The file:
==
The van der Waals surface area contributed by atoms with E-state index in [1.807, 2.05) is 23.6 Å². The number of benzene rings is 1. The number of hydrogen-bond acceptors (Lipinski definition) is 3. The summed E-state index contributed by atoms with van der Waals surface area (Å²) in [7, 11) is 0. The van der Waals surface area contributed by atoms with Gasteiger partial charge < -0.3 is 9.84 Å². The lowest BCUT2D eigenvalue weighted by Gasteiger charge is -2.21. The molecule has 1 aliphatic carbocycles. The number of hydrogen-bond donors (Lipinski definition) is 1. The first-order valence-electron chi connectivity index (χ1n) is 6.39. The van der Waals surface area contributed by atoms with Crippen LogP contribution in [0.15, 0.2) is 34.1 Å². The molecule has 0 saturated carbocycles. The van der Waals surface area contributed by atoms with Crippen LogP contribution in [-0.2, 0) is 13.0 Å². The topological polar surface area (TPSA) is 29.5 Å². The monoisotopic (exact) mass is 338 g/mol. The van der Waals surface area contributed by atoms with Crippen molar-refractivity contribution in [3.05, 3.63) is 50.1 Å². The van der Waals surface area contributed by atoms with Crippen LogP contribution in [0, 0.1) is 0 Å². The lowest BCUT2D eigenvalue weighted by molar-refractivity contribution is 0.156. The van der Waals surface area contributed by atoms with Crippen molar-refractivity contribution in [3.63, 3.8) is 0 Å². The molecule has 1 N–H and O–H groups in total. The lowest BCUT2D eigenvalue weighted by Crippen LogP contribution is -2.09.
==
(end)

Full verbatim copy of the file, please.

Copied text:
The van der Waals surface area contributed by atoms with E-state index in [1.807, 2.05) is 23.6 Å². The number of benzene rings is 1. The number of hydrogen-bond acceptors (Lipinski definition) is 3. The summed E-state index contributed by atoms with van der Waals surface area (Å²) in [7, 11) is 0. The van der Waals surface area contributed by atoms with Gasteiger partial charge < -0.3 is 9.84 Å². The lowest BCUT2D eigenvalue weighted by Gasteiger charge is -2.21. The molecule has 1 aliphatic carbocycles. The number of hydrogen-bond donors (Lipinski definition) is 1. The first-order valence-electron chi connectivity index (χ1n) is 6.39. The van der Waals surface area contributed by atoms with Crippen LogP contribution in [0.15, 0.2) is 34.1 Å². The molecule has 0 saturated carbocycles. The van der Waals surface area contributed by atoms with Crippen LogP contribution in [-0.2, 0) is 13.0 Å². The topological polar surface area (TPSA) is 29.5 Å². The monoisotopic (exact) mass is 338 g/mol. The van der Waals surface area contributed by atoms with Crippen molar-refractivity contribution in [3.05, 3.63) is 50.1 Å². The van der Waals surface area contributed by atoms with Crippen LogP contribution in [0, 0.1) is 0 Å². The lowest BCUT2D eigenvalue weighted by molar-refractivity contribution is 0.156. The van der Waals surface area contributed by atoms with Crippen molar-refractivity contribution in [3.63, 3.8) is 0 Å². The molecule has 1 N–H and O–H groups in total. The lowest BCUT2D eigenvalue weighted by Crippen LogP contribution is -2.09.